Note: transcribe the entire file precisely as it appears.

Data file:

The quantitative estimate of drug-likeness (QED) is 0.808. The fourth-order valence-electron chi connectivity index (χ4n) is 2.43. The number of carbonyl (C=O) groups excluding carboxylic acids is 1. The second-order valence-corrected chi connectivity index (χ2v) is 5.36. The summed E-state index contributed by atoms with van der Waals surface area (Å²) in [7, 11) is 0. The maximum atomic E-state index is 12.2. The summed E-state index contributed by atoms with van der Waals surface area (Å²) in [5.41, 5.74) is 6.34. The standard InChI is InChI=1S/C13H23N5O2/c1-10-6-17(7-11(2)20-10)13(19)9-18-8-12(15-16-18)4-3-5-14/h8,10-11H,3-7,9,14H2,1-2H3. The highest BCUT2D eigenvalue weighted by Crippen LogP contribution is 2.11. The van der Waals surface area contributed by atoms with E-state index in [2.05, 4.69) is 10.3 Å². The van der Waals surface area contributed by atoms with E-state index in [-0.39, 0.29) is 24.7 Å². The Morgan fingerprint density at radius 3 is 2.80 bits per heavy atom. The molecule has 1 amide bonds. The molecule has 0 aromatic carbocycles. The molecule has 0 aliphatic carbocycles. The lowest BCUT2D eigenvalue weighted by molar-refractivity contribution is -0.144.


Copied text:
The quantitative estimate of drug-likeness (QED) is 0.808. The fourth-order valence-electron chi connectivity index (χ4n) is 2.43. The number of carbonyl (C=O) groups excluding carboxylic acids is 1. The second-order valence-corrected chi connectivity index (χ2v) is 5.36. The summed E-state index contributed by atoms with van der Waals surface area (Å²) in [7, 11) is 0. The maximum atomic E-state index is 12.2. The summed E-state index contributed by atoms with van der Waals surface area (Å²) in [5.41, 5.74) is 6.34. The standard InChI is InChI=1S/C13H23N5O2/c1-10-6-17(7-11(2)20-10)13(19)9-18-8-12(15-16-18)4-3-5-14/h8,10-11H,3-7,9,14H2,1-2H3. The highest BCUT2D eigenvalue weighted by Crippen LogP contribution is 2.11. The van der Waals surface area contributed by atoms with E-state index in [2.05, 4.69) is 10.3 Å². The van der Waals surface area contributed by atoms with E-state index in [-0.39, 0.29) is 24.7 Å². The Morgan fingerprint density at radius 3 is 2.80 bits per heavy atom. The molecule has 1 amide bonds. The molecule has 0 aromatic carbocycles. The molecule has 0 aliphatic carbocycles. The lowest BCUT2D eigenvalue weighted by molar-refractivity contribution is -0.144.